Author: Shanii Phillips – University of Western Australia. Australia
Theatre is a powerful medium to share ideas, promote change and bring communities together, and science theatre is no exception. Science shows are traditionally performed using a combination of demonstrations and explanations, using the spoken word to communicate scientific themes with the audience. They are usually performed to audiences who speak the same language and are from a similar cultural background. We (two science communicators, working at a science centre in Australia) toured an innovative science show to the Beijing Science Festival in 2019. To overcome language barriers, we presented the show without speech, performing a series of demonstrations exploring the properties of liquid nitrogen choreographed to music. Through modelling behaviour on stage of our own cultural values of science, including fun and curiosity, as well as the scientific process we were able to share our ideas despite potential language and cultural barriers, with many audience members engaging with us after each show. By continuing to push the boundaries of what we define as science communication, we can continue to construct new ways to craft connections, create meaning and share ideas with wider audiences.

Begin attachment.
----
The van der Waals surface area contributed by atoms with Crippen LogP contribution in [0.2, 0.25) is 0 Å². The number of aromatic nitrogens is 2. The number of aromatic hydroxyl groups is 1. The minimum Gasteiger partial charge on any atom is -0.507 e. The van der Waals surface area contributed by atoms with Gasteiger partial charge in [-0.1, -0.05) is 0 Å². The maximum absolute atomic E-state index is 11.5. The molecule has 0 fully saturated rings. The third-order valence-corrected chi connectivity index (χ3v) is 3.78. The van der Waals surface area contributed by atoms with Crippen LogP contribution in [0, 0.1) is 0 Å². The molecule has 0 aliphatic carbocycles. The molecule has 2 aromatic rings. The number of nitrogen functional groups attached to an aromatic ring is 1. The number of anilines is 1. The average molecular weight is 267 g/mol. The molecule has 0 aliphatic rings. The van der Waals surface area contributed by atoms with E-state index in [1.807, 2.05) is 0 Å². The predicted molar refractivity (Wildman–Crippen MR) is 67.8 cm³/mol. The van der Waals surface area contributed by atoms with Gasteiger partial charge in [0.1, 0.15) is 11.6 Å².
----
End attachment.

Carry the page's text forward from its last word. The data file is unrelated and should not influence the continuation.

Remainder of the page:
The author has not yet submitted a copy of the full paper.
Presentation type: Insight talk